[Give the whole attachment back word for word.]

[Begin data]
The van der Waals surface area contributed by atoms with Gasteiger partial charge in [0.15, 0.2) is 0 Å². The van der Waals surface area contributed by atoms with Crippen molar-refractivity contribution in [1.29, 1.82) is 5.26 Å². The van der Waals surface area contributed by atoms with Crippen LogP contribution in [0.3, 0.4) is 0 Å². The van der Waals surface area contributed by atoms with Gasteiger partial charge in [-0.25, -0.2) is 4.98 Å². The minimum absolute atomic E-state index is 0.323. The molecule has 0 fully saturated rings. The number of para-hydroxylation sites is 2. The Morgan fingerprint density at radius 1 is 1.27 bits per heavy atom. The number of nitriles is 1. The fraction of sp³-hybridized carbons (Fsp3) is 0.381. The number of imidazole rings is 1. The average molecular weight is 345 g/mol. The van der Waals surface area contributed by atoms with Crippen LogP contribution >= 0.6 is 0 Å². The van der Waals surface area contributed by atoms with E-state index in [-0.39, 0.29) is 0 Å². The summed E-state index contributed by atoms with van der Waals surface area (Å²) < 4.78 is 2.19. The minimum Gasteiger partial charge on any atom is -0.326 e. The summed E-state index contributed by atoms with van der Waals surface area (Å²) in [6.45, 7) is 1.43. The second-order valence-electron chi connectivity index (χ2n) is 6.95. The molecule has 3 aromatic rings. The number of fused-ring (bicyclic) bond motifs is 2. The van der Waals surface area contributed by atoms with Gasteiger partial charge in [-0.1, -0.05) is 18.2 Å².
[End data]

The van der Waals surface area contributed by atoms with Gasteiger partial charge in [0.15, 0.2) is 0 Å². The van der Waals surface area contributed by atoms with Crippen molar-refractivity contribution in [1.29, 1.82) is 5.26 Å². The van der Waals surface area contributed by atoms with Crippen LogP contribution in [0.3, 0.4) is 0 Å². The van der Waals surface area contributed by atoms with Gasteiger partial charge in [-0.25, -0.2) is 4.98 Å². The minimum absolute atomic E-state index is 0.323. The molecule has 0 fully saturated rings. The number of para-hydroxylation sites is 2. The Morgan fingerprint density at radius 1 is 1.27 bits per heavy atom. The number of nitriles is 1. The fraction of sp³-hybridized carbons (Fsp3) is 0.381. The number of imidazole rings is 1. The average molecular weight is 345 g/mol. The van der Waals surface area contributed by atoms with Crippen LogP contribution >= 0.6 is 0 Å². The van der Waals surface area contributed by atoms with E-state index in [-0.39, 0.29) is 0 Å². The summed E-state index contributed by atoms with van der Waals surface area (Å²) < 4.78 is 2.19. The minimum Gasteiger partial charge on any atom is -0.326 e. The summed E-state index contributed by atoms with van der Waals surface area (Å²) in [6.45, 7) is 1.43. The second-order valence-electron chi connectivity index (χ2n) is 6.95. The molecule has 3 aromatic rings. The number of fused-ring (bicyclic) bond motifs is 2. The van der Waals surface area contributed by atoms with Gasteiger partial charge in [-0.1, -0.05) is 18.2 Å².